Jon Lohman is the founder and Executive Director of the Center for Cultural Vibrancy. He earned his undergraduate degree at the University of North Carolina and holds an M.A. in the Social Sciences from the University of Chicago and a Ph.D. in Folklore and Folklife from the University of Pennsylvania. From 2001 until 2020 Jon was the director of Virginia’s state Folklife Program where he initiated and carried out numerous programs, including an award-winning Folklife Apprenticeship Program and the correspond book In Good Keeping, which chronicles the first five years of the Apprenticeship Program. He also produced numerous documentary materials, including films such as The Buckingham Lining Bar Gang and Put me Down Easy: the Charlie McClendon Story. His audio recordings’ portfolio is rich and includes albums such as The Sherman Holmes Project’s The Richmond Sessions, The Legendary Ingramettes’ Take A Look in the Book, and more than a dozen records in bluegrass, old-time, and gospel in the Crooked Road Music Series of Virginia’s Music Heritage Trail. Jon has presented and served on curatorial committees for numerous local and national festivals, including the Smithsonian Folklife Festival, the Richmond Folk Festival, Merlefest, Floydfest, the Lowell Folk Festival, the American Folk Festival, and the National Folk Festival. Jon has presented his work and collaborated with the Smithsonian, the American Folklife Center at the Library of Congress, the State Department, and numerous cultural organizations and festivals throughout Virginia and the country. Jon taught courses on folklife, oral history, and cultural sustainability at the University of Pennsylvania and Mary Washington and Goucher Colleges. In 1991, he was a Corps Member of Teach for America, assigned as a fifth-grade teacher at Harriet Tubman Elementary School in New Orleans.
Center for Cultural Vibrancy Associate Director Josh Kohn has been working in the arts for more than two decades, specializing in curating powerful performance experiences and meaningful community dialogue. From 2014-2021, he served as the Performance Director at Creative Alliance in Baltimore, Maryland. There, he focused on community-responsive programming, including the visioning, and launching of the nationally heralded series “Sidewalk Serenades” which brought over 400 performances to neighborhoods around the city of Baltimore and placed over $100,000 in the hands of Baltimore artists in response to the Covid-19 Pandemic. Annually, he produced over 130 concerts and community events while at Creative Alliance. Previously, he served as Program Officer, Jazz and Traditional Arts at Mid Atlantic Arts Foundation supporting the jazz and traditional arts ecosystems. He spent the first eleven years of his career with the National Council for the Traditional Arts where he programmed large scale festivals around the country and managed their artist touring program. In addition to concert and festival work, he has collaborated with American Routes, a weekly public radio program out of Tulane University, for three cultural exchange music tours in China, provided research and writing for “A Guide to The Crooked Road: Virginia’s Heritage Music Trail,” and has produced over a dozen music albums and radio programs. He is a former Fellow with the Devos Institute of Arts Management at the John F. Kennedy Center for the Performing Arts. Josh lives with his family in Baltimore, Maryland.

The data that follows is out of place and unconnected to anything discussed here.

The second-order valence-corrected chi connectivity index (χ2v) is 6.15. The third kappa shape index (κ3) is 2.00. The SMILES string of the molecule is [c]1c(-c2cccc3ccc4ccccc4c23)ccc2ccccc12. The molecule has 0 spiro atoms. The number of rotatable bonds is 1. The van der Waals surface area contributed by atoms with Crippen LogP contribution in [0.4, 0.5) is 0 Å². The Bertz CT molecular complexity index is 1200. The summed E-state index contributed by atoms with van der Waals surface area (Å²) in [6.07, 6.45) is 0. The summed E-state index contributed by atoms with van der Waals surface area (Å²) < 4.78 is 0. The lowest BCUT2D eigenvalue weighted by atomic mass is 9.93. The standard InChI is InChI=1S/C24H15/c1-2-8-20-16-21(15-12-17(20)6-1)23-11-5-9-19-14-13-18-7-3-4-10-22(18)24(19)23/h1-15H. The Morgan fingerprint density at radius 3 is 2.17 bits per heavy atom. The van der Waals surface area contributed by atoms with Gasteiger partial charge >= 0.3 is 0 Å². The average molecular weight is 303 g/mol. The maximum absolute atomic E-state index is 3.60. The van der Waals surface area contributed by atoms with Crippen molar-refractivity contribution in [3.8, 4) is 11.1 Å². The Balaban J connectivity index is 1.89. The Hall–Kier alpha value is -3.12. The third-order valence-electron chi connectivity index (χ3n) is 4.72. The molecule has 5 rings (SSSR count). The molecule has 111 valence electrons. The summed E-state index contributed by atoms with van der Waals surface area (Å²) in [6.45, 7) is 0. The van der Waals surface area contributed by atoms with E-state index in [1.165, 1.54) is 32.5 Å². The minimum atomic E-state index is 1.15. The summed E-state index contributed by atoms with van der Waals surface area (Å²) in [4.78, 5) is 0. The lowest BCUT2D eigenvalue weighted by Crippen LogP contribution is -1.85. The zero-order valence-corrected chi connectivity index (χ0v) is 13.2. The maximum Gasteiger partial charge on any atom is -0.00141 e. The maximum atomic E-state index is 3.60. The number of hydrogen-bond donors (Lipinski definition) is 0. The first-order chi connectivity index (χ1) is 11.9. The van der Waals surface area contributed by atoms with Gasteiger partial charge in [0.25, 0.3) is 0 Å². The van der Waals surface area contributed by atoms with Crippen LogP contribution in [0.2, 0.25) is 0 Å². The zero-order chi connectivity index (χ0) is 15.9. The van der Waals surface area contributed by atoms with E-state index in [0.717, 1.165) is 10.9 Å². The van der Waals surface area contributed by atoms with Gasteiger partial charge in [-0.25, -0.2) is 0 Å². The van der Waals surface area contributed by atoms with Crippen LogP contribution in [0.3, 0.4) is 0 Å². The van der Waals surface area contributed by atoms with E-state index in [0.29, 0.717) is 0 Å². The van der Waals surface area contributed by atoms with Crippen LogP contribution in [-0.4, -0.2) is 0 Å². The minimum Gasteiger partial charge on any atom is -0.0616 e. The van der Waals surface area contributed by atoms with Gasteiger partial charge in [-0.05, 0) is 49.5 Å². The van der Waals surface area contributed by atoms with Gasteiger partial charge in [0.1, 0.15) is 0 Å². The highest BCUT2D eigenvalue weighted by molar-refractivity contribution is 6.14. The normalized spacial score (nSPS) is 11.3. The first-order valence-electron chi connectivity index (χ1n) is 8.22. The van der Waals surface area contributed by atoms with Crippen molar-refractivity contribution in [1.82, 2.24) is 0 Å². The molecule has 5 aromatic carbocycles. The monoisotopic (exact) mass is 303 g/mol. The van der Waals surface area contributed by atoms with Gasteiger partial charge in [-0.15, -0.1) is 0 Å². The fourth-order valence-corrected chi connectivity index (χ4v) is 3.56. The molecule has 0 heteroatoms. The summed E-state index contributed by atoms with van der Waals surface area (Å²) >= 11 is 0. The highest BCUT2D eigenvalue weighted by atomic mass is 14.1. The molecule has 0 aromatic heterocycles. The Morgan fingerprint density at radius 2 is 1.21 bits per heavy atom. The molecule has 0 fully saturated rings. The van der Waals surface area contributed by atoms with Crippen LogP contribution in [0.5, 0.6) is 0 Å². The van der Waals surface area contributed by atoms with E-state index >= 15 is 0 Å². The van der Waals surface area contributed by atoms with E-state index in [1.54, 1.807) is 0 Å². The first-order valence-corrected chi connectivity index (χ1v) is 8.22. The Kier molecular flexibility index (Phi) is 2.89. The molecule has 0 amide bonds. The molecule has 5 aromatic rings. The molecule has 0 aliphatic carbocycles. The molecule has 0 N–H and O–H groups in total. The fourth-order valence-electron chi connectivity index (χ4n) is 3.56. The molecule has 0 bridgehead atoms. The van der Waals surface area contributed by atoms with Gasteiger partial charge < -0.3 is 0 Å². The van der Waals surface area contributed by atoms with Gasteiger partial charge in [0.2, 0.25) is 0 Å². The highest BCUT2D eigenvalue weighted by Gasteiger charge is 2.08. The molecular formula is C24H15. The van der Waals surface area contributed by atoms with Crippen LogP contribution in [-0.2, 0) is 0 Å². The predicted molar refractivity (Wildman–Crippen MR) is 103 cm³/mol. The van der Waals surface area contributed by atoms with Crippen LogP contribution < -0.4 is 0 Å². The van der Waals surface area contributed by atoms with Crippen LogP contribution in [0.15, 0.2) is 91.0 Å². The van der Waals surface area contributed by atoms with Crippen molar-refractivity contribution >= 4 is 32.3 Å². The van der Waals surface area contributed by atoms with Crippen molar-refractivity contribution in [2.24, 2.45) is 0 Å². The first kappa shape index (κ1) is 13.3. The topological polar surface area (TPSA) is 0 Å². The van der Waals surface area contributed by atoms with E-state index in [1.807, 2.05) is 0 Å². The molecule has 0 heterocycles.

CCV Business Manager Tori Talbot has been working in the arts and nonprofit world for more than twenty years specializing in logistical planning, event production, and financial management. Known for her organizational wizardry and calm under pressure, she shepherds CCV through daily administrative operations, financial and human resources processes, and provides support to projects and programs. From 2010 to 2021 Tori served as Events Manager for Virginia Humanities, where she handled all aspects of logistical planning and execution for several major festivals including the Virginia Festival of the Book, coordinating the participation of more than 300 authors for a weeklong literary event involving more than 150 separate programs in two dozen venues; the annual Virginia Folklife Apprenticeship Showcase; and the Virginia Folklife Area at the Richmond Folk Festival, which routinely draws audiences exceeding 150,000 people. Prior to her position of Events Manager, Tori served as the Program Associate for the Virginia Folklife Program assisting in the planning, coordination and production of a host of festival events, conferences, concerts, apprenticeships, recording projects, and exhibitions. In 2003 Tori handled all logistical aspects of Re-Imagining Ireland, a weeklong festival and conference that hosted a large number of Irish and American artists, authors, poets, activists, and political leaders, including the President of Ireland. Tori holds a B.A. in English from the University of Virginia.
The vocal acrobatics known as “throat singing” has its roots on the grassy Mongolian steppe of Central Asia. Discover this remarkable singing style and learn about its connections to Tuvan daily life from one of its greatest living masters in his traditional yurt, the portable dwelling used by the nomadic people of Tuva.
Keeper of an unbroken 800-year lineage of West African oral historians and musicians known as djeli, Kouyate is a master of the balafon, the predecessor to the xylophone. Enjoy this unique opportunity to visit with a master musician and oral historian sharing his tradition imbued by the wisdom of hundreds of generations of ancestors.